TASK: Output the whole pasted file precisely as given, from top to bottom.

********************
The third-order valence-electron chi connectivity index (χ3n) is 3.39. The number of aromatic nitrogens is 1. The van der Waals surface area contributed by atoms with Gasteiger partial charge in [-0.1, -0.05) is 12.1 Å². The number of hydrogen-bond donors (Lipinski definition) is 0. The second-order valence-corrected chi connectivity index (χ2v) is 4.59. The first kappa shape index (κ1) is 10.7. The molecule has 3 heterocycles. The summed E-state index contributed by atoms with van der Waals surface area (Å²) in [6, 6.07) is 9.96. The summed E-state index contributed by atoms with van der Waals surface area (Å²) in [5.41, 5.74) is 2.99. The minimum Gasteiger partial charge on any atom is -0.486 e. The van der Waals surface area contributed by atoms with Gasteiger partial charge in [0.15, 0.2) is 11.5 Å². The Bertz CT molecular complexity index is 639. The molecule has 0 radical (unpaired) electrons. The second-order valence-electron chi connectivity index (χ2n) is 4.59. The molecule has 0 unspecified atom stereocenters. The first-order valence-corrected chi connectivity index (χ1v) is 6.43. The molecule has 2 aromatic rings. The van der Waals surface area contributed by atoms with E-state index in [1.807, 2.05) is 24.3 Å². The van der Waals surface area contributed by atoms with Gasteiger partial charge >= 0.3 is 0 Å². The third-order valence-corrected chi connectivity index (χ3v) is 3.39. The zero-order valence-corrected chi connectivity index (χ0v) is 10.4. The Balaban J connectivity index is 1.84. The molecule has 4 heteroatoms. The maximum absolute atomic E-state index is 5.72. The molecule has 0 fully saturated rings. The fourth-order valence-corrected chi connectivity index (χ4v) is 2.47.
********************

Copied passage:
The third-order valence-electron chi connectivity index (χ3n) is 3.39. The number of aromatic nitrogens is 1. The van der Waals surface area contributed by atoms with Gasteiger partial charge in [-0.1, -0.05) is 12.1 Å². The number of hydrogen-bond donors (Lipinski definition) is 0. The second-order valence-corrected chi connectivity index (χ2v) is 4.59. The first kappa shape index (κ1) is 10.7. The molecule has 3 heterocycles. The summed E-state index contributed by atoms with van der Waals surface area (Å²) in [6, 6.07) is 9.96. The summed E-state index contributed by atoms with van der Waals surface area (Å²) in [5.41, 5.74) is 2.99. The minimum Gasteiger partial charge on any atom is -0.486 e. The van der Waals surface area contributed by atoms with Gasteiger partial charge in [0.15, 0.2) is 11.5 Å². The Bertz CT molecular complexity index is 639. The molecule has 0 radical (unpaired) electrons. The second-order valence-electron chi connectivity index (χ2n) is 4.59. The molecule has 0 unspecified atom stereocenters. The first-order valence-corrected chi connectivity index (χ1v) is 6.43. The molecule has 2 aromatic rings. The van der Waals surface area contributed by atoms with E-state index in [1.807, 2.05) is 24.3 Å². The van der Waals surface area contributed by atoms with Gasteiger partial charge >= 0.3 is 0 Å². The third-order valence-corrected chi connectivity index (χ3v) is 3.39. The zero-order valence-corrected chi connectivity index (χ0v) is 10.4. The Balaban J connectivity index is 1.84. The molecule has 4 heteroatoms. The maximum absolute atomic E-state index is 5.72. The molecule has 0 fully saturated rings. The fourth-order valence-corrected chi connectivity index (χ4v) is 2.47.